Leopard Sharks (Triakis semifasciata)
Contributed by TPERP Dan Wieder
Where to find them: They live along the Pacific Coast of North America from Washington to Mazatlán, Mexico, including the Gulf of California. Most leopard sharks tend to remain in a localized area for much of their lives.
What do they eat: Leopard sharks are carnivorous; they forage for clams, worms, crabs, shrimp, squid, fishes, and fish eggs found on or near the ocean bottom.
Who eats them: Other larger and more ferocious sharks such as the sevengill and the great white can easily capture and give a fatal bite to the leopard shark. In addition to these predators, the orca can also simply charge at ten leopard sharks and knock them unconscious.
Adaptations: Leopard sharks prefer nearshore, shallow waters less than 20 feet deep and tend to hang out near the bottom. They use a variety of habitats, including sandy and muddy bottoms, kelp forests, and rocky reefs.
Reproduction: They seek out shallow, warm waters which help to speed up the gestation process and allow mothers to have their young quicker. Baby sharks are called pups. Unlike most fish, which lay eggs, mother leopard sharks keep their eggs inside their bodies until they hatch. After 10 to 12 months, they give birth to a couple dozen wriggling shark pups, each about 7 inches long.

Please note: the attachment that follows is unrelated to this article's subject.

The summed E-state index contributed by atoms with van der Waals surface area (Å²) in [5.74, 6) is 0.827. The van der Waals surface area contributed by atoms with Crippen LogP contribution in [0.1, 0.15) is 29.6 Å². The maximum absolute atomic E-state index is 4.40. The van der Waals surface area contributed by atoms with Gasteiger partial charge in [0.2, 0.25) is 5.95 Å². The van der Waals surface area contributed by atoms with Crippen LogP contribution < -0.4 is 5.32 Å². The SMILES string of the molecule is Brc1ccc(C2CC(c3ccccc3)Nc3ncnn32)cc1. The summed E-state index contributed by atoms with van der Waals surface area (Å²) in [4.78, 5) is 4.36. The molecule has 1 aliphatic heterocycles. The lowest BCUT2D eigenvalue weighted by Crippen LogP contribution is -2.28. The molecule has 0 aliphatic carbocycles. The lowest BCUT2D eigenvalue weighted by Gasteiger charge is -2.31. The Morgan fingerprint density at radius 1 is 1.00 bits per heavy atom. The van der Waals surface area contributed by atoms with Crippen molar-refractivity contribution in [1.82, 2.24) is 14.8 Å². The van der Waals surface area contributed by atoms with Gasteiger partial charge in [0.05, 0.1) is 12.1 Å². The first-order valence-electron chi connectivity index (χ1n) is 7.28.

What is their life like: Leopard sharks are at home on the sea floor, just a foot or so above the sand. This is because they, like all sharks, lack the swim bladders that other fish use to fine-tune their buoyancy. Instead, leopard sharks store oil in their enormous livers. All that oil helps to counterbalance the shark’s own weight, but they usually remain slightly less buoyant than the water around them, so they tend to sink whenever they’re not swimming.
Interesting facts: These sharks have a distinctive color pattern, resembling leopard spots. These markings are unique and can be used to identify individuals, similar to fingerprints. The average size for adults is 4 to 5 feet.
About 30 leopard sharks were observed in November 2013 in Zone 3. Apparently these were all pregnant females. Some have also been seen in Zone 1. Interestingly, Bonnie Becker, former Marine Biologist at Cabrillo, never saw a live leopard shark during her time here (about 6 years). However she did find a dead one.
Leopard sharks pose no threat to humans unless they are provoked.
Sources of Information:
Last revised 01-Sep-14